Annelise Freisenbruch Discovers Rome’s Women of Intrigue

February 26, 2011
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Caesars’ Wives: Sex, Power, and Politics in the Roman Empire cover
Caesars’ Wives: Sex, Power, and Politics in the Roman Empire
by Annelise Freisenbruch

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An Exclusive Authorlink Interview with Annelise Freisenbruch,
Author of Caesars’ Wives: Sex, Power, and Politics in the Roman Empire.

 

 

 

 

By Diane Slocum
March 2011

Today’s desperate housewives have nothing on the women who supported or plotted against the Caesars of the Roman Empire. Freisenbruch follows the winding branches, more like a tangled grapevine than a family tree, which brought successive generations of wives, mothers and sisters to the exalted title of Augusta during 500 years of Roman rule.

“I had never heard of Galla Placidia, until a few years ago while working on a BBC docu-drama . . .”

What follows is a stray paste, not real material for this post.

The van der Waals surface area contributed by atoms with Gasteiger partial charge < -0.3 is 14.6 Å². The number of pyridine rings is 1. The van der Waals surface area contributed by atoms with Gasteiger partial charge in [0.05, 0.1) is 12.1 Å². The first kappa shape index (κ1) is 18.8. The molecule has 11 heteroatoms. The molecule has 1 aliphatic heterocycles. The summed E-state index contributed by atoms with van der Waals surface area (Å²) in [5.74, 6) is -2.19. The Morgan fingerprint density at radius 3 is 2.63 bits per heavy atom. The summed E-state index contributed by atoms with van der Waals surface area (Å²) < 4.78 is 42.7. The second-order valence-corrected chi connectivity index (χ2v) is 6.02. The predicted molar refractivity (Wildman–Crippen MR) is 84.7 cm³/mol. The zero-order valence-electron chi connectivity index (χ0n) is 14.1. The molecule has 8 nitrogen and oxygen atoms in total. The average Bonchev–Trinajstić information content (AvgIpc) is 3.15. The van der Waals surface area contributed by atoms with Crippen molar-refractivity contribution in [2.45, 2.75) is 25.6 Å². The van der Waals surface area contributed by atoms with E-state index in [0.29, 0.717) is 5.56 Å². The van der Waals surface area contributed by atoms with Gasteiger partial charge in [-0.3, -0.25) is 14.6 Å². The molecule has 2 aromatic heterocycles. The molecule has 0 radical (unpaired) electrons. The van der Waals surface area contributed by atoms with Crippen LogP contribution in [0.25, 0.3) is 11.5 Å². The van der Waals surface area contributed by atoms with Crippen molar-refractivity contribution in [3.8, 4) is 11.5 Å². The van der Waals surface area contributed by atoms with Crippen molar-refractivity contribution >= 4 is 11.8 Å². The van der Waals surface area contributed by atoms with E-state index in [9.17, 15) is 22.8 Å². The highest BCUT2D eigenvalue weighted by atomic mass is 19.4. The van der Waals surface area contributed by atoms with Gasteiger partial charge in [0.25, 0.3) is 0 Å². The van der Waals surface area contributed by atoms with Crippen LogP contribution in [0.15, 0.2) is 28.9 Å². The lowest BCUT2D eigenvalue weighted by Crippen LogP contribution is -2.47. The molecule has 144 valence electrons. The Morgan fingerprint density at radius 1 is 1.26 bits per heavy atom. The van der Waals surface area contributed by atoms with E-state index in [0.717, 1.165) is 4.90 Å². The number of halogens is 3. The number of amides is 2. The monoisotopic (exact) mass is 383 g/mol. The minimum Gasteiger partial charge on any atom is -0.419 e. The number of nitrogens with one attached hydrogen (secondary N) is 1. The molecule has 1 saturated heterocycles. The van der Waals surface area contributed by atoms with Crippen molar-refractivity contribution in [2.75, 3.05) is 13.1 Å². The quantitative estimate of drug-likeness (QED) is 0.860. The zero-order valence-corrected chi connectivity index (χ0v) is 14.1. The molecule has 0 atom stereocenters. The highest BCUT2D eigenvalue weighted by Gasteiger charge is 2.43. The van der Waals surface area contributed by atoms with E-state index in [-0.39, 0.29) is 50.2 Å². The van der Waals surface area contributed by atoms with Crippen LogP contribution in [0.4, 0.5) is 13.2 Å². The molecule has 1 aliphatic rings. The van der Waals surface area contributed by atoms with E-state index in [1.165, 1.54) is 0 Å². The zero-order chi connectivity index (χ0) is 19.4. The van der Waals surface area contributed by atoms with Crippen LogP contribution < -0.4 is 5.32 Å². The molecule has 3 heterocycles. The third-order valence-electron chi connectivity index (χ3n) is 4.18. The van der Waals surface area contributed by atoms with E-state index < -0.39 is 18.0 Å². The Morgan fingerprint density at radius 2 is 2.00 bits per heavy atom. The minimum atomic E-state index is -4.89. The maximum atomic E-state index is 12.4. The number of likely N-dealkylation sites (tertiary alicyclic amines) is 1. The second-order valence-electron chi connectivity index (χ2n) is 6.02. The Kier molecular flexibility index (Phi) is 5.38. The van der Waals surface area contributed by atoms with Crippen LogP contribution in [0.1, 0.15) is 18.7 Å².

—FREISENBRUCH

 

 

 

AUTHORLINK: How did your background prepare you to write this book?

FREISENBRUCH: I am a Classicist by training and did my doctorate at Cambridge University. My specialty was Latin literature – I wrote my PhD thesis on the letters between the emperor Marcus Aurelius and his tutor Fronto – but I had a reasonable grasp of the general outline of Roman imperial history and some prior knowledge of the lives of women like Augustus’ wife Livia and Nero’s mother Agrippina. I knew very little about several of the other empresses until I started work on this book. I had never heard of Galla Placidia, until a few years ago while working on a BBC docu-drama about the sack of Rome by the Goths. So it was very much a mixture of something old, something new.